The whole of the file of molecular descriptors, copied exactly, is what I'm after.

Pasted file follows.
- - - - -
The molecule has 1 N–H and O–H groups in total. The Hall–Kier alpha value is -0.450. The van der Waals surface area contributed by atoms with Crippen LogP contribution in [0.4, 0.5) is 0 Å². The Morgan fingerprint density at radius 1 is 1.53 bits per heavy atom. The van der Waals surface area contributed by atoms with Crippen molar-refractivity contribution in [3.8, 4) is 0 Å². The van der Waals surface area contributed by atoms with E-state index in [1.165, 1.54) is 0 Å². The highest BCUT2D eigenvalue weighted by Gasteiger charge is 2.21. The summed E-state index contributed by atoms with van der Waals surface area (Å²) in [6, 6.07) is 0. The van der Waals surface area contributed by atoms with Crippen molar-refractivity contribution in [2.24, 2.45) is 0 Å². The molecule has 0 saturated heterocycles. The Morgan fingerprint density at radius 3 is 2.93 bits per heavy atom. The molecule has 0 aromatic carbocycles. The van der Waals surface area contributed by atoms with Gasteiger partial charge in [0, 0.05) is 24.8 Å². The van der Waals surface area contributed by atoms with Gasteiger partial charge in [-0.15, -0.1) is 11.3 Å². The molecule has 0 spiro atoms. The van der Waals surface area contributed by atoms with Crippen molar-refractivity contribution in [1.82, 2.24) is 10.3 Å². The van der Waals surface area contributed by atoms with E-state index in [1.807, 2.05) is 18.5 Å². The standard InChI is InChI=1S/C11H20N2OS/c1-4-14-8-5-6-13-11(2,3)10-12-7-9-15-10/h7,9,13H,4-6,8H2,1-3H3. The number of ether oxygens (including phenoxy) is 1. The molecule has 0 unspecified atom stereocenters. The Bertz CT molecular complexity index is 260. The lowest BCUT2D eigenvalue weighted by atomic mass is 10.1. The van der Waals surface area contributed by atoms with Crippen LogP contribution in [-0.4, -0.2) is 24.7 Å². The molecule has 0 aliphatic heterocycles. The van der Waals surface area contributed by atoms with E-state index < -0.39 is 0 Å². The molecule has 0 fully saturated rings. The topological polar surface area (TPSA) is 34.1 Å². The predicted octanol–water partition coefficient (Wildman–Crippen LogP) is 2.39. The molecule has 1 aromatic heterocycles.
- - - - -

The molecule has 1 N–H and O–H groups in total. The Hall–Kier alpha value is -0.450. The van der Waals surface area contributed by atoms with Crippen LogP contribution in [0.4, 0.5) is 0 Å². The Morgan fingerprint density at radius 1 is 1.53 bits per heavy atom. The van der Waals surface area contributed by atoms with Crippen molar-refractivity contribution in [3.8, 4) is 0 Å². The van der Waals surface area contributed by atoms with E-state index in [1.165, 1.54) is 0 Å². The highest BCUT2D eigenvalue weighted by Gasteiger charge is 2.21. The summed E-state index contributed by atoms with van der Waals surface area (Å²) in [6, 6.07) is 0. The van der Waals surface area contributed by atoms with Crippen molar-refractivity contribution in [2.24, 2.45) is 0 Å². The molecule has 0 saturated heterocycles. The Morgan fingerprint density at radius 3 is 2.93 bits per heavy atom. The molecule has 0 aromatic carbocycles. The van der Waals surface area contributed by atoms with Gasteiger partial charge in [0, 0.05) is 24.8 Å². The van der Waals surface area contributed by atoms with Gasteiger partial charge in [-0.15, -0.1) is 11.3 Å². The molecule has 0 spiro atoms. The van der Waals surface area contributed by atoms with Crippen molar-refractivity contribution in [1.82, 2.24) is 10.3 Å². The van der Waals surface area contributed by atoms with E-state index in [1.807, 2.05) is 18.5 Å². The standard InChI is InChI=1S/C11H20N2OS/c1-4-14-8-5-6-13-11(2,3)10-12-7-9-15-10/h7,9,13H,4-6,8H2,1-3H3. The number of ether oxygens (including phenoxy) is 1. The molecule has 0 unspecified atom stereocenters. The Bertz CT molecular complexity index is 260. The lowest BCUT2D eigenvalue weighted by atomic mass is 10.1. The van der Waals surface area contributed by atoms with Crippen LogP contribution in [-0.4, -0.2) is 24.7 Å². The molecule has 0 aliphatic heterocycles. The van der Waals surface area contributed by atoms with E-state index < -0.39 is 0 Å². The molecule has 0 fully saturated rings. The topological polar surface area (TPSA) is 34.1 Å². The predicted octanol–water partition coefficient (Wildman–Crippen LogP) is 2.39. The molecule has 1 aromatic heterocycles.